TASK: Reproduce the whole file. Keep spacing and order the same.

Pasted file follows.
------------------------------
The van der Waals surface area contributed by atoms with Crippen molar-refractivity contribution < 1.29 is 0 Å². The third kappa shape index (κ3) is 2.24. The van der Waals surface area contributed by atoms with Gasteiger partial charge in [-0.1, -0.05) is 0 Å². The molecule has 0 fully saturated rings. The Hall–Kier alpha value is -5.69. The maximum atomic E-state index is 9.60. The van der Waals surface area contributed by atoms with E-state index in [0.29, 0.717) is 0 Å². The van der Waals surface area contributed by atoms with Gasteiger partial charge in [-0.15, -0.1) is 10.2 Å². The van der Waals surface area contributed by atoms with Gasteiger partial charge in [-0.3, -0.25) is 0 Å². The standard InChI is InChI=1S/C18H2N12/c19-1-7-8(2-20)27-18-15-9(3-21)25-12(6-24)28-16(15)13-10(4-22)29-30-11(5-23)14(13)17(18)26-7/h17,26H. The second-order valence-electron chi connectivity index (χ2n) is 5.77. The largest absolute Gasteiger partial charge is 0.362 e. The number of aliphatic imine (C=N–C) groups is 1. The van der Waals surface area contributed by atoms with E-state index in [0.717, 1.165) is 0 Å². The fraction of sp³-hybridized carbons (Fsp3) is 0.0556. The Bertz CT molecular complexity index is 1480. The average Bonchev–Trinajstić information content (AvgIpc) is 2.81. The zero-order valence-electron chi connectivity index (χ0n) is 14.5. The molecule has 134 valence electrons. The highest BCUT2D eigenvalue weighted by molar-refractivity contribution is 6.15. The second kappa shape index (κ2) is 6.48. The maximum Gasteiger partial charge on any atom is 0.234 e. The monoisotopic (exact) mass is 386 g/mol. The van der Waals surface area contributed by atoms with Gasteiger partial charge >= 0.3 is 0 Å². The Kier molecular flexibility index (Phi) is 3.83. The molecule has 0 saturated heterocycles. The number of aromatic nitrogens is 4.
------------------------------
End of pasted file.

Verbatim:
The van der Waals surface area contributed by atoms with Crippen molar-refractivity contribution < 1.29 is 0 Å². The third kappa shape index (κ3) is 2.24. The van der Waals surface area contributed by atoms with Gasteiger partial charge in [-0.1, -0.05) is 0 Å². The molecule has 0 fully saturated rings. The Hall–Kier alpha value is -5.69. The maximum atomic E-state index is 9.60. The van der Waals surface area contributed by atoms with E-state index in [0.29, 0.717) is 0 Å². The van der Waals surface area contributed by atoms with Gasteiger partial charge in [-0.15, -0.1) is 10.2 Å². The van der Waals surface area contributed by atoms with Gasteiger partial charge in [-0.3, -0.25) is 0 Å². The standard InChI is InChI=1S/C18H2N12/c19-1-7-8(2-20)27-18-15-9(3-21)25-12(6-24)28-16(15)13-10(4-22)29-30-11(5-23)14(13)17(18)26-7/h17,26H. The second-order valence-electron chi connectivity index (χ2n) is 5.77. The largest absolute Gasteiger partial charge is 0.362 e. The number of aliphatic imine (C=N–C) groups is 1. The van der Waals surface area contributed by atoms with E-state index in [0.717, 1.165) is 0 Å². The fraction of sp³-hybridized carbons (Fsp3) is 0.0556. The Bertz CT molecular complexity index is 1480. The average Bonchev–Trinajstić information content (AvgIpc) is 2.81. The zero-order valence-electron chi connectivity index (χ0n) is 14.5. The molecule has 134 valence electrons. The highest BCUT2D eigenvalue weighted by molar-refractivity contribution is 6.15. The second kappa shape index (κ2) is 6.48. The maximum Gasteiger partial charge on any atom is 0.234 e. The monoisotopic (exact) mass is 386 g/mol. The van der Waals surface area contributed by atoms with Gasteiger partial charge >= 0.3 is 0 Å². The Kier molecular flexibility index (Phi) is 3.83. The molecule has 0 saturated heterocycles. The number of aromatic nitrogens is 4.